To determine whether a prior state court conviction constitutes a " crime of violence" warranting a 16-level enhancement, a sentencing court must employ the approach outlined in Taylor v. United States, 495 U.S. 575, 110 S.Ct. 2143, 109 L.Ed.2d 607 (1990). First, the court compares the elements of the state statute of conviction with the federal generic definition of the crime. United States v. Velasquez-Bosque, 601 F.3d 955, 957-58 (9th Cir. 2010). Where the federal generic offense encompasses numerous crimes, as is the case with the " crime of violence" offense, the court must compare the crime of conviction with each of the crimes falling within that offense category. Rodriguez-Castellon v. Holder, 733 F.3d 847, 853 (9th Cir. 2013); see also Cerezo v. Mukasey, 512 F.3d 1163, 1166 (9th Cir. 2008).

If the defendant is convicted of an attempt crime, a sentencing court must determine: " whether the defendant's conviction establishes that he committed the elements of the generic definition of 'attempt' and that the underlying offense he attempted meets the generic definition of that offense." United States v. Gomez-Hernandez, 680 F.3d 1171, 1175 (9th Cir. 2012). If the state attempt statute criminalizes more conduct than the federal generic definition of " attempt," a state attempt crime does not categorically constitute a generic federal attempt crime. If the state attempt statute is a categorical match for the federal generic definition of " attempt," then the court must proceed to determine whether the state crime of conviction for the underlying offense is a categorical match for any of the federal generic offenses that are listed as crimes of violence. See id. In sum, in dealing with attempt crimes, the district court can impose the 16-level enhancement under § 2L1.2(a) only if both the state's definition of " attempt" and the underlying state offense are categorical matches for the federal generic " attempt" definition and the underlying federal generic offense.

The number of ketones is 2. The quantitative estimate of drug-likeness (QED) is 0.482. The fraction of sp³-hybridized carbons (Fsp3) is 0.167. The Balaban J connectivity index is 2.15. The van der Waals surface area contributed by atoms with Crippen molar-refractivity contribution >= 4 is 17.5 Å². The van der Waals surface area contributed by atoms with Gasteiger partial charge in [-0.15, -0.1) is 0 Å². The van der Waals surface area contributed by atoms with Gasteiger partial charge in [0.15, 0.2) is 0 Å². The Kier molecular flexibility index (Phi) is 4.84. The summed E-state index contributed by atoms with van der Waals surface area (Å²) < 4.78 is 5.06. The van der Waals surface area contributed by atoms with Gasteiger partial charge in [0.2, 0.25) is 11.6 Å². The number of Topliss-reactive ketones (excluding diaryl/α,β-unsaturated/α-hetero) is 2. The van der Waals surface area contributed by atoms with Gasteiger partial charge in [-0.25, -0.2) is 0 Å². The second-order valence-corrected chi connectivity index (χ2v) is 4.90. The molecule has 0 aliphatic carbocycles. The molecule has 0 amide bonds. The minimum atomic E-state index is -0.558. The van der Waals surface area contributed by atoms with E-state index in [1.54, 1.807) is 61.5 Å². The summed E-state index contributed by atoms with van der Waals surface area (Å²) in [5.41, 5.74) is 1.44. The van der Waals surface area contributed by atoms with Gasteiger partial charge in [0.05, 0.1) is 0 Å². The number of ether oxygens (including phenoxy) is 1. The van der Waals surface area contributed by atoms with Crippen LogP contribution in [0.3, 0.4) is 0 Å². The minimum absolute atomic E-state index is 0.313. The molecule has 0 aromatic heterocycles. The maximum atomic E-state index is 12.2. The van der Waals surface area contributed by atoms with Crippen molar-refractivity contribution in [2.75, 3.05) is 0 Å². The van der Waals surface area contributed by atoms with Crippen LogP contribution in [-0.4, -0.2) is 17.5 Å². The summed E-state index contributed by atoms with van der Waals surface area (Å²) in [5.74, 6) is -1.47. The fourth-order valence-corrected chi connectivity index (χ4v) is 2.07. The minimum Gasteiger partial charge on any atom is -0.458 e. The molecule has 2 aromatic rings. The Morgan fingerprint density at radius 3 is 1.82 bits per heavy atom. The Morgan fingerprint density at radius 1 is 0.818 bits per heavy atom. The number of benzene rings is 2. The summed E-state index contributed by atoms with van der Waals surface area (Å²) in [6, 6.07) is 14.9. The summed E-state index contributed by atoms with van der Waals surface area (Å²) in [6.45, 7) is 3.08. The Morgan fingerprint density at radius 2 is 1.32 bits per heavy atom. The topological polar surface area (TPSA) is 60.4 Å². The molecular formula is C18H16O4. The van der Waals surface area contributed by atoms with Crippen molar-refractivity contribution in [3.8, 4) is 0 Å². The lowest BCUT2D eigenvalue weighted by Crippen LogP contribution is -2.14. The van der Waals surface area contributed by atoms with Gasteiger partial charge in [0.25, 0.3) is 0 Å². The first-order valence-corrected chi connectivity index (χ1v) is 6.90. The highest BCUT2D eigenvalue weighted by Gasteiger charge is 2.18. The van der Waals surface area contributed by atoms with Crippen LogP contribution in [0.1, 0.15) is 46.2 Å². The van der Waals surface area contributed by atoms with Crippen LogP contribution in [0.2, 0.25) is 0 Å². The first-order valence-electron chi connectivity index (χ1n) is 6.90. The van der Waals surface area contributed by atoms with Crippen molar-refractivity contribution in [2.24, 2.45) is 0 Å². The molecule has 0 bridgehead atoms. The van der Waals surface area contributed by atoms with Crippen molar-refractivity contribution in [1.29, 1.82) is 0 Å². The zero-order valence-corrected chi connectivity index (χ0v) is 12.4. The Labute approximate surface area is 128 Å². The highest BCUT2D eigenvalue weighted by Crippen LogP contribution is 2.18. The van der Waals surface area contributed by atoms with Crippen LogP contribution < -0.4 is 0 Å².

Page 1241